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Old 10-04-2013, 08:48 PM   #31
orthodoc
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That's the million-dollar question. I do think that if serious attention were paid to providing priority treatment to those with serious mental illness, we could reduce the number of those who decompensate in a dangerous way.
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Old 10-04-2013, 09:06 PM   #32
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Originally Posted by xoxoxoBruce View Post
But how do you locate and treat them before they try to ram the White House gates, or gun down a classroom full of children?
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That's the million-dollar question. ...
Maybe their furniture will turn them in.
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Old 10-04-2013, 09:20 PM   #33
orthodoc
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Maybe their furniture will turn them in.
Not funny.

You reacted in the thread about Sundae's last drink because you had personal experience with some who'd lost that battle. This battle is worse. As with alcohol, no one chooses it - but with psychosis there isn't any way to abstain. The furniture example came from the experience of someone close to me, and it's as far from amusing as you can imagine.
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Old 10-04-2013, 09:39 PM   #34
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You reacted in the thread about Sundae's last drink because you had personal experience with some who'd lost that battle. ...
Not me, you're confused.

I lost someone close to me on 9/11 who was confused, you're imitation of a confused person is as far from amusing as you can imagine.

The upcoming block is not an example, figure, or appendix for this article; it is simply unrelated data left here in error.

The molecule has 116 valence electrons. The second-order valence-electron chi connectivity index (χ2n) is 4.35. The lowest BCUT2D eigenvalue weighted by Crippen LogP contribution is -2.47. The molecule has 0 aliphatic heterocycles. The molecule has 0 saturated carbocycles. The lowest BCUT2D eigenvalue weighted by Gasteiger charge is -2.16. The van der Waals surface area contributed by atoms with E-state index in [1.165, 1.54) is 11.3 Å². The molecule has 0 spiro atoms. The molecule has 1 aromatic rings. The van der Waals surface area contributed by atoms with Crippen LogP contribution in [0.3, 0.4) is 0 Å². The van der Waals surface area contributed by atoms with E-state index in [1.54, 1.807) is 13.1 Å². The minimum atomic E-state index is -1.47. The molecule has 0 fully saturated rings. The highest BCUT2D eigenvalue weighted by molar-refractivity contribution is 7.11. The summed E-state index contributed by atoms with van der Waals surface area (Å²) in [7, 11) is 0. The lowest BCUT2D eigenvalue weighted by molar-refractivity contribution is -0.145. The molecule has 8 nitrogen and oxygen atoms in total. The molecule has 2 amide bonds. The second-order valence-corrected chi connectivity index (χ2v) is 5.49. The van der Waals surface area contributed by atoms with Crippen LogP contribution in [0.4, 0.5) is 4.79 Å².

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Old 10-04-2013, 09:52 PM   #35
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Not me, you're confused.

I lost someone close to me on 9/11 who was confused, you're imitation of a confused person is as far from amusing as you can imagine.
"I prefer to keep them alive by keeping it real rather than killing them with kindness."

That said 'personal experience' to me. If instead you were just blowing smoke out your ass, your tasteless attempt at being funny about psychosis is doubly offensive.

I'm sorry you lost someone close to you on 9/11.
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Old 10-04-2013, 10:36 PM   #36
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It was just their finger. And, P.S., .... I'm not sorry about it.
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Old 10-04-2013, 10:38 PM   #37
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All of my personal experiences with alcoholics are success stories as they are all still recovering alcoholics. I have been an Alcohol and Drug Abuse Program Coordinator and have acquired knowledge of failures of people I didn't know personally. I believe it was regular.joe who posted about the loss of personal acquaintances. It's more plausible that you either misattributed the "personal experience" or gambled on your statement being correct knowing you had a 50/50 chance; but, lost. Now you're backpedaling, hoping that doubling down on your I'm so offended routine is going to fool someone but it's old hat. Carry on with your carrying on.
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Old 10-04-2013, 10:42 PM   #38
Aliantha
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Well, i am sure there will be revelations about the womans mental health in the coming days. What i wondered about this situation was why they didnt box her with cars. She wasnt shooting at the cops was she?
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Old 10-04-2013, 11:29 PM   #39
orthodoc
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@sexobon ... yes, I misattributed your reference, thinking you actually had personal experience. As for 'doubling down' or having an 'I'm so offended' routine - there is no routine. I grew up with a mother who was mentally ill. Two of my children were psychotic at different times; one was admitted to inpatient multiple times.

While in medical school and residency I did extra work in psychiatry, always on the inpatient wards with the most severely ill patients. I saw successes and failures of treatment. I saw that these diseases were and are heartbreaking. I worked with a man who had the delusion that he needed to stare at the sun so that an alien race would perceive him and land in Canada to rescue him. He had stared at the sun long enough that he had gone blind.